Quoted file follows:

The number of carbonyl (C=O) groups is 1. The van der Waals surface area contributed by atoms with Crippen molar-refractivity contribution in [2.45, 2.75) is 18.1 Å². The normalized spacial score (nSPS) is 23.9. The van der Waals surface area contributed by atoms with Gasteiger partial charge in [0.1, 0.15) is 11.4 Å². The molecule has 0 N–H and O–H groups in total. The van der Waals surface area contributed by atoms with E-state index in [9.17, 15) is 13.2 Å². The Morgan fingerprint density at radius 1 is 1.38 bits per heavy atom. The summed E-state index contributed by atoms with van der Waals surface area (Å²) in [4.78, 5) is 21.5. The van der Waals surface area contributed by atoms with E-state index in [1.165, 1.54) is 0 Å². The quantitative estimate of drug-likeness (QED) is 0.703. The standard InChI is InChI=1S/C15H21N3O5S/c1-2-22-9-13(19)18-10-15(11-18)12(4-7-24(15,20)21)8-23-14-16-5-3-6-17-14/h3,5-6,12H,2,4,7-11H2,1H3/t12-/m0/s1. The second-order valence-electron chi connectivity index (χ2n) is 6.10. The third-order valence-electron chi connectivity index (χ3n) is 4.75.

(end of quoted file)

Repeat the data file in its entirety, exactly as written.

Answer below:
The number of carbonyl (C=O) groups is 1. The van der Waals surface area contributed by atoms with Crippen molar-refractivity contribution in [2.45, 2.75) is 18.1 Å². The normalized spacial score (nSPS) is 23.9. The van der Waals surface area contributed by atoms with Gasteiger partial charge in [0.1, 0.15) is 11.4 Å². The molecule has 0 N–H and O–H groups in total. The van der Waals surface area contributed by atoms with E-state index in [9.17, 15) is 13.2 Å². The Morgan fingerprint density at radius 1 is 1.38 bits per heavy atom. The summed E-state index contributed by atoms with van der Waals surface area (Å²) in [4.78, 5) is 21.5. The van der Waals surface area contributed by atoms with E-state index in [1.165, 1.54) is 0 Å². The quantitative estimate of drug-likeness (QED) is 0.703. The standard InChI is InChI=1S/C15H21N3O5S/c1-2-22-9-13(19)18-10-15(11-18)12(4-7-24(15,20)21)8-23-14-16-5-3-6-17-14/h3,5-6,12H,2,4,7-11H2,1H3/t12-/m0/s1. The second-order valence-electron chi connectivity index (χ2n) is 6.10. The third-order valence-electron chi connectivity index (χ3n) is 4.75.